Women’s history can seem so impersonal, so not-much-to-do-with-us, right? The histories of our more famous foremothers become easily lost, dusted off and honored briefly each March.
But a decade ago, women’s history took on an intensely personal meaning for me. My mother gave me an incredible gift: her life story (the short version), laboriously written in her crabbed hand on lined notebook paper. She felt, she said, that I ought to know the “real truth” of what happened in her life.
I suspect she also wanted to strengthen our connection. In her mother’s time, most mothers and daughters lived close by, with daily lives intertwined. But like many in my generation, I left home early, moved far away, and didn’t telephone much. In some ways, I never knew my mother. She was a mystery to me, a mystery that her handwritten story has helped to illuminate. And in understanding her mysteries, her story, I am coming closer to understanding my own.
Most mothers and daughters can’t duplicate the proximity-based intimacy of earlier times. But it is vitally important for us to find ways to share our life-stories with our daughters and pass along the legacies of our mothers and their mothers—the stories of the motherline. Doing this, we’ll be giving our daughters a wonderful gift: not just the gift of stories told, but the precious gift of story-telling. “This is how it has been for me and our mothers before me,” we say. “Can you see how our stories have shaped yours?” By telling your own stories, you can help girls appreciate women’s history.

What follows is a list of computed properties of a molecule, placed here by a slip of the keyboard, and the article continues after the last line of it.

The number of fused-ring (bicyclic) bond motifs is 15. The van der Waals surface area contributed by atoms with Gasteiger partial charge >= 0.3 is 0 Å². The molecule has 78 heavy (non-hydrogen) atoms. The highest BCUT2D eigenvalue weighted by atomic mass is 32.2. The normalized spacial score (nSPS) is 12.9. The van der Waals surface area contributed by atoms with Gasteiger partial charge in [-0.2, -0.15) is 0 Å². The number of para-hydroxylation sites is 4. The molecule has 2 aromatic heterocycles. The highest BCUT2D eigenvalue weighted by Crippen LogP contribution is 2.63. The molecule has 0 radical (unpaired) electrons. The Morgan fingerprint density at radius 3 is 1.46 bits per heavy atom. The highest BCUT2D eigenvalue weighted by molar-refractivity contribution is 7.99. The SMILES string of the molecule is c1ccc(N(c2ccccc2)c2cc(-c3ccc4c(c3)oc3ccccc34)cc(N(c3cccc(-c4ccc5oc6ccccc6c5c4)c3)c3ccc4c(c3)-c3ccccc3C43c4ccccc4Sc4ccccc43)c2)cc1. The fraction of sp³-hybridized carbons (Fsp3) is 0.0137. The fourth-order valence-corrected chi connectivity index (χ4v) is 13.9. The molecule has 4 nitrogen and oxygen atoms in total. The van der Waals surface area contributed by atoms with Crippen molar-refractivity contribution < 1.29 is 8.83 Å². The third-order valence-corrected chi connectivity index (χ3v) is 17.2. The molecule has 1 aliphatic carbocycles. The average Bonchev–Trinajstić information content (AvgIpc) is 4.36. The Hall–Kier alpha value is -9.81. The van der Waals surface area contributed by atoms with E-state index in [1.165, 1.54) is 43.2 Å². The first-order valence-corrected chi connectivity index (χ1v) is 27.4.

To share your story, you’ll need to write it. That may sound like an ambitious project, but it really isn’t. The folk artist Grandma Moses said, “I have written my life in small sketches, a little today, a little yesterday, as I have thought of it.” That’s all it takes—a paragraph today, two paragraphs yesterday, capturing the memories as they come to you.
Simple memories can jog thoughts about the person you were, and the person you’ve become. The birthday cake your mother baked when you were ten. Your first job—what it was, where it was, what you learned, how much you earned. The first date with your daughter’s father, the day you agreed to marry, your wedding day.
A girl may be most interested in what happened when she entered your life. Tell it: the amazement you felt when your daughter was born. Your desperate fear when she got lost at the mall, your swelling pride in her gymnastics performance. The ordinary experiences of a woman’s life, told in ordinary language, creating a history as legitimate as those told in books.
Mothers and daughters can easily write their stories together. My friend Lisa bought a notebook and wrote two pages about her first day of high school: her fears, her shyness, her insecurity. On the facing pages, her daughter Sophy wrote about her own first day. (Guess what: same story.) Lisa pasted in a photo of her and her mother, taken on a camping trip, and wrote about where they went, what they did, how much fun it was to sleep together in a tent. Sophy added a story about how grown-up she felt when she and her mother went to New York for dinner and a Broadway show. Feeling brave, Lisa wrote about her first menstrual period; Sophy followed suit.
“Our notebook is a treasure,” Lisa tells me. “Writing together, sharing stories—we love it.” Sophy’s in college now, and “we’re still doing it!” she boasts, with stories swapped via email.
If you aren’t sure how to begin, check out tips on how to start a journal, write a memoir, and other ways to explore your motherline at www.storycircle.org. The best time to begin is now. Make women’s history now—and share those stories with your daughter.
Susan Wittig Albert is the author of Writing From Life: Telling Your Soul’s Story (Tarcher, 1996), and three mystery series. She is the founder of The Story Circle Network.
National Women’s History Project, http://www.nwhp.org/